Aung San Suu Kyi's home sits beside Inya Lake, beyond a guarded checkpoint where an armed military officer screens cars, essentially, for the presence of white people. Burmese are allowed to drive on past the house where Suu Kyi has spent 13 of the past 19 years under house arrest. Caucasions are stopped and questioned. It's a line, literally and figuratively, most expats would not even think of trying to cross. But as with most of Myanmar's control apparatus, enforcement relies on fear. A determined person could just swim across the lake and show up, dripping wet, at her back door, which is exactly what some very motivated Missouri man did a few days back, and why Aung San Suu Kyi is now facing charges under the "Law Safeguarding the State from the Dangers of Subversive Elements."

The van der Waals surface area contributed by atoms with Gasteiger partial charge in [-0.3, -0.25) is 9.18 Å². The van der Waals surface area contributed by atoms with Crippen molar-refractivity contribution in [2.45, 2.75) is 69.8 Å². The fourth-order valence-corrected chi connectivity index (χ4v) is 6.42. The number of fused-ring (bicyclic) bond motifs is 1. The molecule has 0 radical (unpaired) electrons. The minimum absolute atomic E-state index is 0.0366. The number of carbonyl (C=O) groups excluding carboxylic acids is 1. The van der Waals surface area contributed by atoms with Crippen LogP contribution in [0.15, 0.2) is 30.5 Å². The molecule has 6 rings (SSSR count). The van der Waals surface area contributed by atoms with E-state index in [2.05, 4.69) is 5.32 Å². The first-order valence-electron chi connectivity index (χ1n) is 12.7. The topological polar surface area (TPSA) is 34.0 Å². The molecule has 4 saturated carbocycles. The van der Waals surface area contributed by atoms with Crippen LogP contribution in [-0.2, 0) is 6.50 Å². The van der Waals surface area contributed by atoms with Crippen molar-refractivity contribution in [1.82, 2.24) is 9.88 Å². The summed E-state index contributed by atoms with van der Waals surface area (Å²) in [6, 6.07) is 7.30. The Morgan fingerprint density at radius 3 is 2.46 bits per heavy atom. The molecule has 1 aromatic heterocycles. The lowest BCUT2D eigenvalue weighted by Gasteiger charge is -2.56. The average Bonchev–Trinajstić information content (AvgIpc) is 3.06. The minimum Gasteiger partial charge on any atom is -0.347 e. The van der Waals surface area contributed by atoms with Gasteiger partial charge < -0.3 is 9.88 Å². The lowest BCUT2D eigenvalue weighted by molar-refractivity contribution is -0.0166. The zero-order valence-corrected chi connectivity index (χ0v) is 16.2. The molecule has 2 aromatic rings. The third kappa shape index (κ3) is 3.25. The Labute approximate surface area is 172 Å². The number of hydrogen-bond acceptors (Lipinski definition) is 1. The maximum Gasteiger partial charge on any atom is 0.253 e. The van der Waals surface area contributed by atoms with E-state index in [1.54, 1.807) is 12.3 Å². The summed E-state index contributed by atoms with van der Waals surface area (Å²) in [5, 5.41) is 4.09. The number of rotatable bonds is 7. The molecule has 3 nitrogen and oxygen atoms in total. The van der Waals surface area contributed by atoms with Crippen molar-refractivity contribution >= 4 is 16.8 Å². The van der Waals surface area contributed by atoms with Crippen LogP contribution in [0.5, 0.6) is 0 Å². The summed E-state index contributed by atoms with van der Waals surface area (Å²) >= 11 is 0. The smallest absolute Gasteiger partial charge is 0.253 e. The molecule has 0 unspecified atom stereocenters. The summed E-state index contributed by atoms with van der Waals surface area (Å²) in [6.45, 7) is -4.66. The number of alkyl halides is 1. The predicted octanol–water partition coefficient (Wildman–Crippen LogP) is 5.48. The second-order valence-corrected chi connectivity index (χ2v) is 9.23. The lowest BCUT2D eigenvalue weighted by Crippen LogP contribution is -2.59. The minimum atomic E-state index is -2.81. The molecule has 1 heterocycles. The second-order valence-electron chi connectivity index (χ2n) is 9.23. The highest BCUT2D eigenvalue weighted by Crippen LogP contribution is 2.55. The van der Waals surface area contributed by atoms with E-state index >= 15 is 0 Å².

John Yettaw, 53, seems to be a slightly unhinged religious idealist with big plans for converting Myanmar's biggest celebrity to Mormonism. Suu Kyi let him stay in her house for a single night, reportedly out of pity. The junta has taken this opportunity to further characterize Suu Kyi as a dangerous, unpredictable criminal who lacks the discipline to follow rules set by the state. (Anti-Suu Kyi propoganda largely hinges on this theme, noting, in addition to other transgressions, Suu Kyi's failure to pay various parking tickets in the 1990s.) I have long been disturbed by the West's obsession with pretty Suu Kyi and American politicians' resultant inability to consider any diversity of opinion within Myanmar. Now it appears that the same infatuation, confronted with the convoluted logic of a paranoid dictatorship, might help send Suu Kyi to prison for a very long time.